However, I may be in the game, but there are no coaches on the sidelines! What the heck. I’m not that important.
Other awesome option: custom game songs. You can add audio for up to 20 unique game moments. I’m working on getting “The Rocket” into the game somehow, and I managed to get the third-down helicopter clip…
Another thing missing? The cannon behind the north endzone that erupts on touchdowns, field goals, PAT’s and kickoffs. We have a dancing mule mascot, but no cannon… speaking of mules, neither of the real, actual mules are on the field… the gold signage with images of former Army football players that runs the perimeter of the field is not seen.
There’s also no one in uniform, which is kinda weak. Maybe that’s asking for a lot, but this is West Point! The fans are the generic fans wearing black and gold apparel… they’re OK. Having some soldiers or officers would be a tremendous addition. Same goes for the Army-Navy game in Philly, the cadets and mids aren’t really visible here either. The trailer for the game shows a clip of a B3 flyover, but, at least in exhibition mode, there’s no flyovers for Army-Navy.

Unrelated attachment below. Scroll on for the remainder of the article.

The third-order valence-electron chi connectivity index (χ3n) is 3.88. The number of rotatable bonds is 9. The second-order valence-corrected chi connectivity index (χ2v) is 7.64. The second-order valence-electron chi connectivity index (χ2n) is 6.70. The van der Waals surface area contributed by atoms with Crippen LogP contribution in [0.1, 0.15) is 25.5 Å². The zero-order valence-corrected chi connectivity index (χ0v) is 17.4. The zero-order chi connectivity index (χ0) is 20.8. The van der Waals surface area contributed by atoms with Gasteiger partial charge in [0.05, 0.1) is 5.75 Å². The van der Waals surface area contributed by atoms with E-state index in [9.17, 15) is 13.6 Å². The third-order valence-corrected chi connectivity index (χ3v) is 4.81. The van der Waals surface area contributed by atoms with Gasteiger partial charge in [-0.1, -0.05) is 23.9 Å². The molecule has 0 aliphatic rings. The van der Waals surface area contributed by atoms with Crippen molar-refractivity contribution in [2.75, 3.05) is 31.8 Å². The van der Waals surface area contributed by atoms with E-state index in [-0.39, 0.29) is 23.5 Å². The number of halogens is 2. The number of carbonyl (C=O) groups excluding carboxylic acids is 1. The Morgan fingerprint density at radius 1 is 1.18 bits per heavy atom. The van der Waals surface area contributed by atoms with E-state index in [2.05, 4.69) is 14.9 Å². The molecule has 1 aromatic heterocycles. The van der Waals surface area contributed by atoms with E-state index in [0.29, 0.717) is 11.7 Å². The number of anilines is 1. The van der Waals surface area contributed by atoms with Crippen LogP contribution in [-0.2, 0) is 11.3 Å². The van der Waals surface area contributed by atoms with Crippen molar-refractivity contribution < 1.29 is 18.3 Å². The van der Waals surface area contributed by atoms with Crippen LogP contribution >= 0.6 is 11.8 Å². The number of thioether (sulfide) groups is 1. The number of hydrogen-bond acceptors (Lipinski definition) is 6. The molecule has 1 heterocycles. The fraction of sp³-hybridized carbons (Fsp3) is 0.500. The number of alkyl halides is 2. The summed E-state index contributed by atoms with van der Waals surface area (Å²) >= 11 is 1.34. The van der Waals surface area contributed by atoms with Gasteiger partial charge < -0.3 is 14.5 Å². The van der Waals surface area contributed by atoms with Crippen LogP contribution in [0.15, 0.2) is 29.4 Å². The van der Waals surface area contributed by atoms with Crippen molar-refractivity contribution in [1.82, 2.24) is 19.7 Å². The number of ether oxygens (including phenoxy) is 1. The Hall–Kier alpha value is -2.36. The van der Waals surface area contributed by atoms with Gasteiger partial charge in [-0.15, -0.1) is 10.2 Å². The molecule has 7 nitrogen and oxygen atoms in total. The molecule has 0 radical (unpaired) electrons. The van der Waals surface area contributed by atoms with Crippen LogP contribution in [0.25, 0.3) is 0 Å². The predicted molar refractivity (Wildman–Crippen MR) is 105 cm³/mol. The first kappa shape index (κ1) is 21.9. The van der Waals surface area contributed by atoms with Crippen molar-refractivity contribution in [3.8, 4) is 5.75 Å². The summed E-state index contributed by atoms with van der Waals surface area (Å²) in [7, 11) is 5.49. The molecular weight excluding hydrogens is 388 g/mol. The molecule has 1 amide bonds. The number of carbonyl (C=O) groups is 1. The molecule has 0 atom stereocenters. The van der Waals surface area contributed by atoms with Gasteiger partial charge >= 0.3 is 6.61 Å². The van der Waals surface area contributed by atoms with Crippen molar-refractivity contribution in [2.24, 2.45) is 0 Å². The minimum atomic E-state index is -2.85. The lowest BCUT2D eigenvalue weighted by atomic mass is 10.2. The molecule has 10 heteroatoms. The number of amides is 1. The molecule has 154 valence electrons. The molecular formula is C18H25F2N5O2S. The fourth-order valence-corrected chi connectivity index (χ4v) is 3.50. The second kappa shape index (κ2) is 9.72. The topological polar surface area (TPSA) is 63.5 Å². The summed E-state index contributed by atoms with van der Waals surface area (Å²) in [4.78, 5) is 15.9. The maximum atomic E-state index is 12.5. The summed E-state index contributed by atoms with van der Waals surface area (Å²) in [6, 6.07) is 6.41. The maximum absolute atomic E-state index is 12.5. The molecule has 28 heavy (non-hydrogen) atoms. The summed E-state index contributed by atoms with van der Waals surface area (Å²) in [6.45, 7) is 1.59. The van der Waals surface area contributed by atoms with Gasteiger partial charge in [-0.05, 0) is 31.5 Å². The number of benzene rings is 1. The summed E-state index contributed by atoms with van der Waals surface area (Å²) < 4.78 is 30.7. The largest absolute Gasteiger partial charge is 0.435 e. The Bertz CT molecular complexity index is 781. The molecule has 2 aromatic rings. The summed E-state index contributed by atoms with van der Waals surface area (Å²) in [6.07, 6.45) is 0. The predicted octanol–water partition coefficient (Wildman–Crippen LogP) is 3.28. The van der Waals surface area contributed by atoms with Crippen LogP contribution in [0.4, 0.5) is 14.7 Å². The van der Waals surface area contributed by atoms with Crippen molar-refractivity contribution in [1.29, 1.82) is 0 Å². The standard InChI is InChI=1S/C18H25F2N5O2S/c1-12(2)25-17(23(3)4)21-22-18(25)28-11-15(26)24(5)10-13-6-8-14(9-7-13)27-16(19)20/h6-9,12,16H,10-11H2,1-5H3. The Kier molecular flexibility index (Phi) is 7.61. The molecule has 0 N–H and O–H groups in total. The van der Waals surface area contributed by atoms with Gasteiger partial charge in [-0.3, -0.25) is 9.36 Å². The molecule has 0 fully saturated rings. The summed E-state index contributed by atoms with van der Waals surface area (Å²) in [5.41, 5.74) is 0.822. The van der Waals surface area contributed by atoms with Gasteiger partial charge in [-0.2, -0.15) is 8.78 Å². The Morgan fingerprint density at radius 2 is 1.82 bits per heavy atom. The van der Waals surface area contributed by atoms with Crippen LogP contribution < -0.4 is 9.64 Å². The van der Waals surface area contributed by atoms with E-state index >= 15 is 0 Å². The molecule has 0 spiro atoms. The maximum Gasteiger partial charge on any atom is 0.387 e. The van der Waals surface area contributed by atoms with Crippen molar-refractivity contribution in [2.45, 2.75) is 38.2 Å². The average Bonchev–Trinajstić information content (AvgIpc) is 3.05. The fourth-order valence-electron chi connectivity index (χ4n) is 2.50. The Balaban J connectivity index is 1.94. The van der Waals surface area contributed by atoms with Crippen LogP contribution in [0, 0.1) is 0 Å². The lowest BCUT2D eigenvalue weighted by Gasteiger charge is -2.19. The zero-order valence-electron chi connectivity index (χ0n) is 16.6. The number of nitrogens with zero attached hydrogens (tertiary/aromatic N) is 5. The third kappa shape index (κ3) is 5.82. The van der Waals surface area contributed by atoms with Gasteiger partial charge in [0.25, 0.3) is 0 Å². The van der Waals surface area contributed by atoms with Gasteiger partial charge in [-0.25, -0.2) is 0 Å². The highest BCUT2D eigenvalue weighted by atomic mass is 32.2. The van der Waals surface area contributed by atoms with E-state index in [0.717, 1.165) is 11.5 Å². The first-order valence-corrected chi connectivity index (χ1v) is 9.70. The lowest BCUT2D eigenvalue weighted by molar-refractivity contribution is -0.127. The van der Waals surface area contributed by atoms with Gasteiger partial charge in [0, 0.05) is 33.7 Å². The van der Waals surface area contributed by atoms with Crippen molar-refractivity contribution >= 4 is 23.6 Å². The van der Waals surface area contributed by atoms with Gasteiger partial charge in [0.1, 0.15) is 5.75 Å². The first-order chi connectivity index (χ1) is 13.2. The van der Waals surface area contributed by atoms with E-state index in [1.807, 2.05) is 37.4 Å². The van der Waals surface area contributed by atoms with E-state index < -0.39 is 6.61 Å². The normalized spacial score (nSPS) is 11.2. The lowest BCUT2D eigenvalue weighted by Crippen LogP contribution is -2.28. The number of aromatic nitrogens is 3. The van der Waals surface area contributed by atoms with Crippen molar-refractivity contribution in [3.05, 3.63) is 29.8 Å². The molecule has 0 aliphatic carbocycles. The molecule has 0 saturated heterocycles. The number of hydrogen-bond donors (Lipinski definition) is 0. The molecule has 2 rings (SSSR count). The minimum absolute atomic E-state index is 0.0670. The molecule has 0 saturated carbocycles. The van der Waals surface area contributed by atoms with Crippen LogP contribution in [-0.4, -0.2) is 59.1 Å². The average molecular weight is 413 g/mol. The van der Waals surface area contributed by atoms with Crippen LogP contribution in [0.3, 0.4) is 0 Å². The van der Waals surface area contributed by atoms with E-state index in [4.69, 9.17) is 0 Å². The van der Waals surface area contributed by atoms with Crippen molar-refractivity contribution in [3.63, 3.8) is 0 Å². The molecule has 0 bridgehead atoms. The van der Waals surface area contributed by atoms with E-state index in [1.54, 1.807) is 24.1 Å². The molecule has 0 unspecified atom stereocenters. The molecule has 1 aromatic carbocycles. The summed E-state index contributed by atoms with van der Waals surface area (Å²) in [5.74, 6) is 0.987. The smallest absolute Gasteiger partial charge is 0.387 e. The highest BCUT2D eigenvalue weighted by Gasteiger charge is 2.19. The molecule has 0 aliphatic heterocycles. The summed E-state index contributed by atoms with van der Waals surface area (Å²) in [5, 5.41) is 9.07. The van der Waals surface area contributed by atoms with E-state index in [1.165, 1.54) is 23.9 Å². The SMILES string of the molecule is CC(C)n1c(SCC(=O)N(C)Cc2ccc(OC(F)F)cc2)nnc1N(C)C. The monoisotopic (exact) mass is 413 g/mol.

Here’s a good view of the Corps of Cadets:
Overall, this is an excellent game. It’s fun and easy to play, loads of customizable options, the play-by-play is solid, the sound is incredible and the excitement is really present. Having experienced these games personally on the field, side by side with these players, I think EA did a fantastic job with the sound alone in replicating the gameday atmosphere of West Point. I have to keep reminding myself this isn’t an Army playstation game, they’re one of 120 teams — it’s that good, it makes you feel like they created this game just for your team.
The tricky part, now, is getting a grasp of running the triple option.
So what do you think? Did I miss anything? What would you like to see added for the next edition of this game?